Meet Karen and Hannah, mother-daughter co-authors who are on a mission to teach kiddos the valuable lesson that it’s okay to be different. Through their book, The Little Lemon that Leapt, they are creating tools to help kids overcome bullying. While they have a strong business relationship, their mother-daughter bond is even stronger. Check out their inspiring story in this week’s post:
How did you come up with the idea for ‘The Little Lemon That Leapt’?
Karen: One spring afternoon we decided to have a brainstorming session on Hannah’s couch. We spent about ten minutes writing down every thought that popped into our heads: goals, dreams, ideas, influences. Our pens were flying! When Hannah quizzed me on my results, I read out loud from my page of scribbles. My final words were, “The little lemon leapt without fear.” Hannah’s eyes widened and she immediately said, “Mom, that is going to be a children’s book. You are going to write it, and I am going to illustrate it.” The confidence in her voice was all that I needed. “Ok,” I said. On that day our separate dreams of writing a children’s book (mine), and starting something that makes a difference (hers) merged into one. And the rest, as they say, is history!
Hannah: One afternoon in 2013, my mom and I decided to do some creative brainstorming. She ended up writing in her notebook, “the little lemon leapt without fear.” At the time it was just a cute little alliterative sentence that bounced out of her brain, but when she read it out loud I knew it had potential. I said, “Mom…that could be a children’s book.” The rest is history. The concept behind #ichooseweird (embracing differences in yourself and others) is something that we both believe in and quickly wound its way into Lionel’s story as we brought the book to life. This was a lesson that my grandpa taught my mom, aunt, and uncle every day when they were kids, something my mom passed onto me, and a concept that surrounded me every day of my studies at Berkeley. The fact that everything came together so seamlessly is nothing short of a God thing in my book.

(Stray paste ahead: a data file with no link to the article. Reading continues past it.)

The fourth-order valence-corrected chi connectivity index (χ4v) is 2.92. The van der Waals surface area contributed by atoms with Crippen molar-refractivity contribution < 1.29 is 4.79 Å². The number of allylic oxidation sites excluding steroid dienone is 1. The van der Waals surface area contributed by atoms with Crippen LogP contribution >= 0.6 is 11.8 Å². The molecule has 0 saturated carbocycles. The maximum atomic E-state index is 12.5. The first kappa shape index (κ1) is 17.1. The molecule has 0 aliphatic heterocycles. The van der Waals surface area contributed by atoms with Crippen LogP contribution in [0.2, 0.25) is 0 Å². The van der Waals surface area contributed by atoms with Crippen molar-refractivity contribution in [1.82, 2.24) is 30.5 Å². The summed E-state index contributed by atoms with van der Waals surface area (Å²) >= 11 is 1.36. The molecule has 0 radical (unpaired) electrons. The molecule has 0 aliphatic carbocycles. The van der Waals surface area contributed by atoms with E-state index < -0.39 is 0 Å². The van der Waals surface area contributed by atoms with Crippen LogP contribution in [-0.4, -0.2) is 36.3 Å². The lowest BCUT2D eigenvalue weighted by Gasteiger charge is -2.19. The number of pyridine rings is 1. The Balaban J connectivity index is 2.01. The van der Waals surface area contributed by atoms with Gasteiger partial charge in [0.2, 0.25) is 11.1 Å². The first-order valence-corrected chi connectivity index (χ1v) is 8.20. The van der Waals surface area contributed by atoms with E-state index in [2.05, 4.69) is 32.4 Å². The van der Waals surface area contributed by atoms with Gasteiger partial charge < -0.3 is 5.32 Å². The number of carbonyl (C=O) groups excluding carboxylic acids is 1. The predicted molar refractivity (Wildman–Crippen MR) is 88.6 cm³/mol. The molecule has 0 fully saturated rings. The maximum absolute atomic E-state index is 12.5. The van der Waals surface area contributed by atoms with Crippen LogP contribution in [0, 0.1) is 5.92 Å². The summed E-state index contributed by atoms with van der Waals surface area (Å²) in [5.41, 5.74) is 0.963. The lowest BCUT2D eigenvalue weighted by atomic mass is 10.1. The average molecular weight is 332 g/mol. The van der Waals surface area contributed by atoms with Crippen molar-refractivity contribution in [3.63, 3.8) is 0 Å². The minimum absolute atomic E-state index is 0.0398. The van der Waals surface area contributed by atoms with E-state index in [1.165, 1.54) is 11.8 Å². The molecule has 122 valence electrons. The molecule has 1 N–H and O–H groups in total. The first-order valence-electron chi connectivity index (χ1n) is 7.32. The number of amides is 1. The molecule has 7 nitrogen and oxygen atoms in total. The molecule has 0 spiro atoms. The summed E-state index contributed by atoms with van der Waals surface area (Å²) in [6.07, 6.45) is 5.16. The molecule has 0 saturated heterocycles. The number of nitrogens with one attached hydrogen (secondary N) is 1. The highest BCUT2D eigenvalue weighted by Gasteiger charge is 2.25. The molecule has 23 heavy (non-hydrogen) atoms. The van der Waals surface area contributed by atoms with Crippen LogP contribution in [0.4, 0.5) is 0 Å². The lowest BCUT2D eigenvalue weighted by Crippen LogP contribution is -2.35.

How has collaborating on the book impacted your relationship?
Karen: We have always been extraordinarily close, even through her teen years. Honestly, I didn’t think that we could get closer. I was wrong. It is like filling a jar with pebbles. You think that there is no more room, then you get a cup of sand and pour it in and it fills holes that you didn’t even realize were there. That is what this collaboration has done for our relationship. We now share a creation that is bigger than ourselves. This probably sounds weird (which we love), but we are proud parents of a beautiful baby. We are not just mother/daughter anymore, we are also co-parents to our business and its mission. I couldn’t be more proud!
Hannah: We have always been close, but working together has practically turned us into the same person. We always say that we share a brain. On a daily basis we find ourselves saying the same thing at the same time, or saying exactly what the other person was thinking, or texting each other simultaneously after hours of silence. We are very much in sync. I love it. People tell us quite frequently that our relationship is unique. We transition between acting like a mother and daughter, business partners, and friends a dozen times a day. Somehow we always make it work! There’s definitely an array of emotions that goes hand in hand with working so with someone you are close with, and I wouldn’t want it any other way.
What do you most admire about each other?
Karen: There are many things to admire about Hannah as a daughter, business partner, and human being. If I had to narrow my list to one thing (which is next to impossible), it would be that I am constantly in awe of her ability to see the best in people and situations. She chooses positivity, gratitude, and kindness every day of her life. She chooses never to speak ill of anyone. She chooses to be joyful always. Life is full of choices, and Hannah always chooses well.
Hannah: I don’t know where to start. Selflessness is one quality that’s hard to miss with my mom. Ten times out of ten she will put her wants or needs aside for those of someone else. I admire that about her so much. She genuinely cares about people. She prioritizes relationships and experiences over things. She appreciates all kinds of art, music, and live theater. She also has a crazy ability to retain information. From prices to the penny, to historical facts, to names of people in real life or even characters in books or movies, it always amazes me how much she retains and can subsequently turn around and share with someone else. My mom rocks!